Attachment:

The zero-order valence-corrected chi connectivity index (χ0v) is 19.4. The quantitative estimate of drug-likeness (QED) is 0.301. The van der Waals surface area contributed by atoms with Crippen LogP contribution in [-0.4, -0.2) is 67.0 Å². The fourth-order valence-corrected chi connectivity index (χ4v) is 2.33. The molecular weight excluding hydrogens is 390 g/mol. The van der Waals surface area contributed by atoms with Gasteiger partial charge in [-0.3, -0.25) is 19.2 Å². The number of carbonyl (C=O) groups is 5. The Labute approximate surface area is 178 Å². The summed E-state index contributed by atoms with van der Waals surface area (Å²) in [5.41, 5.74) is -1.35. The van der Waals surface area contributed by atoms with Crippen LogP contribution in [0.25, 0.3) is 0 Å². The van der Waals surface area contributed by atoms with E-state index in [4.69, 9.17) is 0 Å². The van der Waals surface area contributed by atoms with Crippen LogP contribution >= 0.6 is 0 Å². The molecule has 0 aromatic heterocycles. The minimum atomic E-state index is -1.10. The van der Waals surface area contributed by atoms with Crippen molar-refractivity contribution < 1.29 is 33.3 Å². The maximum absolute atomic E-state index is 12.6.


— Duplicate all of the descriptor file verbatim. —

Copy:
The zero-order valence-corrected chi connectivity index (χ0v) is 19.4. The quantitative estimate of drug-likeness (QED) is 0.301. The van der Waals surface area contributed by atoms with Crippen LogP contribution in [-0.4, -0.2) is 67.0 Å². The fourth-order valence-corrected chi connectivity index (χ4v) is 2.33. The molecular weight excluding hydrogens is 390 g/mol. The van der Waals surface area contributed by atoms with Gasteiger partial charge in [-0.3, -0.25) is 19.2 Å². The number of carbonyl (C=O) groups is 5. The Labute approximate surface area is 178 Å². The summed E-state index contributed by atoms with van der Waals surface area (Å²) in [5.41, 5.74) is -1.35. The van der Waals surface area contributed by atoms with Crippen LogP contribution in [0.25, 0.3) is 0 Å². The van der Waals surface area contributed by atoms with E-state index in [4.69, 9.17) is 0 Å². The van der Waals surface area contributed by atoms with Crippen LogP contribution >= 0.6 is 0 Å². The molecule has 0 aromatic heterocycles. The minimum atomic E-state index is -1.10. The van der Waals surface area contributed by atoms with Crippen molar-refractivity contribution < 1.29 is 33.3 Å². The maximum absolute atomic E-state index is 12.6.